7. Any person may sue before the Collector for any of the village offices specified in Section 3 or for recovery of the emoluments of any such office, on the ground that he is entitled under Sub-section (2) or (3) of Section 10 of the Madras Proprietary Estates Village Service Act, 1894, or under Sub-section (2) or (3) of Section 11 or Section 12 of this Act, as the case may be, to hold such office and enjoy such emoluments; or, being a minor, may sue before the Collector to be registered as heir of the last holder of any such office. This Section exclusively deals with the investigation into the claims based upon the hereditary right to succeed to the office referred to therein. It is in view of this provision contained in Section 13 (1) of the Act, that Section 23, dealing with appeals against orders, does not make any provision for an appeal against an order recognizing a particular individual as entitled to succeed to the office hereditarily. Section 23 (1) says that from every order passed by a Collector under Section 6 or 7, and from every decree or order passed by a Collector in a suit preferred under Section 13, an appeal shall lie, within one month, to the District Collector, or if the said order or decree was passed by a District Collector, an appeal shall lie, within three months, to the Board of Revenue. Section 6 deals with the grouping of villages or division of villages and the consequential appointments, and Section 7 deals with disciplinary proceedings that may be taken against village officers, and it is Section 13 which contemplates the filing of a suit, as referred to already. Therefore, Section 23 contemplates an appeal only against orders under these three Sections and it does not contemplate any appeal against an order under Section 10 or 11 or 12 in relation to the succession to the various offices. The reason for not providing for an appeal against any of these orders is that with reference to such orders the remedy of a suit under Section 13 is available. In view of this express provision contained in the statute itself, if respondents 1 to 3 herein were aggrieved by the appointment of the appellant as the Nirganti and they wanted to claim the office for themselves on the basis of their hereditary right, the only remedy available to them was to follow the procedure contemplated by Section 13 and not to approach the fourth defendant for the removal of the appellant herein and for their appointment in his place. This view of mine is supported by a decision of this Court in Duraiswami Reddiar v. Secretary of State for India in Council : AIR1939Mad648 .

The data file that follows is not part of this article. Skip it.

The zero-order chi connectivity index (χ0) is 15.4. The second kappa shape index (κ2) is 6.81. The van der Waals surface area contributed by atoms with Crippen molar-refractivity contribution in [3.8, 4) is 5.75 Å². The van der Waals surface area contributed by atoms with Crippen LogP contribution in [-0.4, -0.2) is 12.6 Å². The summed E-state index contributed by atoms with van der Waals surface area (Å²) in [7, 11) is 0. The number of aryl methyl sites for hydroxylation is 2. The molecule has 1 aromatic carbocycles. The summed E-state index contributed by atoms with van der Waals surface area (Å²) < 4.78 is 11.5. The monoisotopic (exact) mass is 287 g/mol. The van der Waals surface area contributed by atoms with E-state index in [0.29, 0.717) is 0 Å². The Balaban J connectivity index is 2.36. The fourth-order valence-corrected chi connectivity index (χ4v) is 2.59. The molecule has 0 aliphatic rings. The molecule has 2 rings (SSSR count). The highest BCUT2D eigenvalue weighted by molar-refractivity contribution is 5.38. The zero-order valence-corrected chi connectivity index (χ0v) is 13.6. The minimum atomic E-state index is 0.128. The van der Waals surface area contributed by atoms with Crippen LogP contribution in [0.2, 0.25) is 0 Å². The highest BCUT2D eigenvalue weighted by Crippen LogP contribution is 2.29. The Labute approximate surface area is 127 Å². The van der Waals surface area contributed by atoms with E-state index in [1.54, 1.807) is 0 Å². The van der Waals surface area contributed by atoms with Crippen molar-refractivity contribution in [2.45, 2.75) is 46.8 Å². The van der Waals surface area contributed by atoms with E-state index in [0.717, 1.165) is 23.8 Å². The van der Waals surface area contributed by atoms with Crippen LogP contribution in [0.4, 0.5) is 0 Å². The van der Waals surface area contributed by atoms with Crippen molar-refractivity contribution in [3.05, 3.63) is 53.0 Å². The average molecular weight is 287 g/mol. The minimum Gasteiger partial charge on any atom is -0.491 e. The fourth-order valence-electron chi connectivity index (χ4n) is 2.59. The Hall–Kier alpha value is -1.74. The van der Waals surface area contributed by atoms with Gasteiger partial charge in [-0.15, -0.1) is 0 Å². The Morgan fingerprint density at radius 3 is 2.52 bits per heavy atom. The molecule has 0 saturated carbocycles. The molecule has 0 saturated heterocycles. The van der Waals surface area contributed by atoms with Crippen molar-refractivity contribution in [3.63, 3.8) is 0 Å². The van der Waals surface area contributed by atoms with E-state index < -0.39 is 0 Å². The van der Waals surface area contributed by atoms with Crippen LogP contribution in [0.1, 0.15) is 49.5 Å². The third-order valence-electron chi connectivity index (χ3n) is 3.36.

8. The third reason is relevant to the contention of the learned Counsel for the respondent that the decision of the Supreme Court in Gazula Dasarath Rama Rao v. State of Andhra Pradesh and Ors. : [1961]2SCR931 . has no application to the appointment made by the Senior Proprietor in this case. I may straightaway mention that Exhibit B-1 refers to Madras Act II of 1894 and the Board's Standing Orders. Notwithstanding this, the learned Counsel on both sides argued before me on the basis that it was Section 11 of Madras Act III of 1895 that applied to the appointment in question. The argument of the learned Counsel for the respondents is that when the proprietor made an appointment and the emoluments of the office are not in the form of payment of salary, but merely enjoyment of some lands, the office will not be one to which Article 16 of the Constitution will apply. I am of the opinion that this argument is really misconceived. Article 16(1) of the Constitution applies to any office or appointment under the State. So long as the office is under the State, it is wholly immaterial who mikes the appointment and what is the form of remuneration or emoluments that is paid to the officeholder. In this case it is admitted that one of the functions of the Nirganti is to perform what is called the kulam kaval services, i.e., distribution of the water in the tank for irrigation among the ayacutdars. Undoubtedly, this is a function Which is discharged by the officers of the State in the ryotwari villages and in inam villages is certainly discharged by those officers who can very appropriately be considered to be holding office under the State. The fact that the appointments 'are to be made by the Senior Proprietor or the inamdar concerned, pursuant to the specific provision contained in Section 11 of Midras Art III of 1895, will not rob the office of its character as an office under the State. As a matter of fact, against any disciplinary action that may be taken against the officer by the proprietor an appeal lies to the Revenue Officers under Section 23(2) and Section 13, to which I have already made reference includes a claim to such an office. In view of these features, I am unable to accept the contention of the learned Counsel for the respondents that the decision of the Supreme Court in Gazula Dasarath Rama Rao v. State of Andhra Pradesh and Ors. : [1961]2SCR931 . will have no application to the appointment of a person to the office of Nirganti.